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Results: 1-10 of 65

The doctrine of res judicata does not punish a plaintiff for exercising the option not to supplement its pleadings with an after-acquired claim, including those relating to inventorship
  • Winston & Strawn LLP
  • USA
  • April 27 2010

In 2004, Triple Tee initiated its first lawsuit against Nike claiming that Nike had misappropriated Triple Tee’s trade secrets involving golf club technology


The fact that a patentee used equivocal language when communicating with an accused infringer will not prevent a court from applying equitable estoppel
  • Winston & Strawn LLP
  • USA
  • June 2 2010

The district court granted the accused infringer’s motion for dismissal on equitable estoppel grounds based on the patentee’s three years of silence after contacting the accused infringer concerning infringement



A broader independent claim cannot be nonobvious where a dependent claim stemming from that independent claim is invalid for obviousness
  • Winston & Strawn LLP
  • USA
  • March 9 2010

Following a five-day trial, the jury returned a special verdict that defendant willfully infringed claims of a patent relating to a cooling device designed to mount within the drive bay of a computer, that certain independent claims were not invalid as obvious, but that certain dependent claims were obvious



No “prudential reasons” or perceived increases in efficiency can trump the lack of a case or controversy brought about by a covenant not to sue that extinguishes all current and future claims
  • Winston & Strawn LLP
  • USA
  • June 2 2010

The alleged infringer brought a declaratory judgment action alleging invalidity and non-infringement of two patents


A patent’s preamble limits the invention only if it recites essential structure or steps, or is necessary to give life, meaning, and vitality to the claim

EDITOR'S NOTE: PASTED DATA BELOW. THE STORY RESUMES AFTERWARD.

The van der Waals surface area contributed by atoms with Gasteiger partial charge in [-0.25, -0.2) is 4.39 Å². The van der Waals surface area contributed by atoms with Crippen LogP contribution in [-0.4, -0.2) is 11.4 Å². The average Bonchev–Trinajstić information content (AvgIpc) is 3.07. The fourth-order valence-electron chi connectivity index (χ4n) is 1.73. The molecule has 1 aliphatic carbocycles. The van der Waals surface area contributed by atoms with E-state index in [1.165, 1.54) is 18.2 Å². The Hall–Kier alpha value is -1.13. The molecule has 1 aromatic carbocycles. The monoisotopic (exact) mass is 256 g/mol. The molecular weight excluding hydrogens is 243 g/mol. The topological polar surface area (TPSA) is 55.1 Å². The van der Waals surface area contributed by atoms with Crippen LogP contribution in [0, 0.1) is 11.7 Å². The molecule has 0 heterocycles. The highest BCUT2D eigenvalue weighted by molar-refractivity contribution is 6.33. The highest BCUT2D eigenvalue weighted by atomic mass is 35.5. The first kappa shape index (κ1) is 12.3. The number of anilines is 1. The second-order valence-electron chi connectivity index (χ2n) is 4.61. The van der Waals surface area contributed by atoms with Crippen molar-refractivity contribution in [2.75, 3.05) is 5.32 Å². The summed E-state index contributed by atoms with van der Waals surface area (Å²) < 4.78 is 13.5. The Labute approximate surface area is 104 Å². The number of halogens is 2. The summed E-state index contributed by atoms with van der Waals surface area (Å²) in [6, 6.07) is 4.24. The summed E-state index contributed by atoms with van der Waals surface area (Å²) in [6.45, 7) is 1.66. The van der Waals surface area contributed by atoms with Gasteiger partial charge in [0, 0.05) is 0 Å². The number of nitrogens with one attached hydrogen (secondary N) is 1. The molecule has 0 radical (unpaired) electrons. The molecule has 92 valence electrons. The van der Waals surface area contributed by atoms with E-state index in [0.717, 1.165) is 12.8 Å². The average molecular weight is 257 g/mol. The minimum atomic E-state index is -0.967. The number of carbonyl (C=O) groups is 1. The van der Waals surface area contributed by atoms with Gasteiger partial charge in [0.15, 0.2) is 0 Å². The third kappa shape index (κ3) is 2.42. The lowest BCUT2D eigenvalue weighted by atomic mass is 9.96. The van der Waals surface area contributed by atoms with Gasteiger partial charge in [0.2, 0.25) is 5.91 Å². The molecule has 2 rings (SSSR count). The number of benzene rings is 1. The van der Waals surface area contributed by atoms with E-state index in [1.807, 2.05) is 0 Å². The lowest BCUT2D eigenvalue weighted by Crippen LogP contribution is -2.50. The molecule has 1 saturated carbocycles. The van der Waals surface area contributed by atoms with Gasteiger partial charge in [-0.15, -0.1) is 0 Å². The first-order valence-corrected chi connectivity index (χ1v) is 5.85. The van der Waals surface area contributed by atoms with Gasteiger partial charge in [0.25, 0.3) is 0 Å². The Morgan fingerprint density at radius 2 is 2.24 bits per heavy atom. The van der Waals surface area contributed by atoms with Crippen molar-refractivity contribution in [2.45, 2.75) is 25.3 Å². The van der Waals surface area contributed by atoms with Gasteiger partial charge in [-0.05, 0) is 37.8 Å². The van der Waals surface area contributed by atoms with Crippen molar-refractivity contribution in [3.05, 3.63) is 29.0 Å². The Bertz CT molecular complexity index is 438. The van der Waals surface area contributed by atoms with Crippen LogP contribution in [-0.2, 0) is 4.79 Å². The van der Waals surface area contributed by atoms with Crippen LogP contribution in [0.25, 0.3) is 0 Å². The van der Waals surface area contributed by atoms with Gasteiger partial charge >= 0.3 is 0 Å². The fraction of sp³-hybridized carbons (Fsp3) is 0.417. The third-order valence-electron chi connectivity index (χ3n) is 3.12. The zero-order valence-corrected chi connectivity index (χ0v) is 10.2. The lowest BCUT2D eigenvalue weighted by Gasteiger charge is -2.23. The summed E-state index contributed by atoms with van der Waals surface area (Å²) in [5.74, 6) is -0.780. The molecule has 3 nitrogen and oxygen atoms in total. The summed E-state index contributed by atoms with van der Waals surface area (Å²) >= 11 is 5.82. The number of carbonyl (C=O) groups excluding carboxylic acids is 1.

• Winston & Strawn LLP
  • USA
  • June 2 2010

The patent-in-suit related to technology intended to decrease the time needed to decode digital television transmissions


Malpractice claims against patent attorneys necessarily rely on federal law because the fiduciary duties owed by patent counsel are governed by federal statutes and the manual of patent examination procedure
  • Winston & Strawn LLP
  • USA
  • June 2 2010

The initial controversy before the district court concerned fifteen claims made by the plaintiff-inventorunder a combination of federal and state lawagainst his former patent counsel and employer, alleging the improper listing of a co-inventor on the patent application and improper legal representation of that individual due to the conflicting interests of the plaintiff


Oral testimony can be used to prove the scope of a printed publication as an anticipating reference
  • Winston & Strawn LLP
  • USA
  • June 2 2010

A jury found the patent infringed and valid


A patentee’s rights are only exhausted by a sale within the United States
  • Winston & Strawn LLP
  • USA
  • June 2 2010

The patent involved single use cameras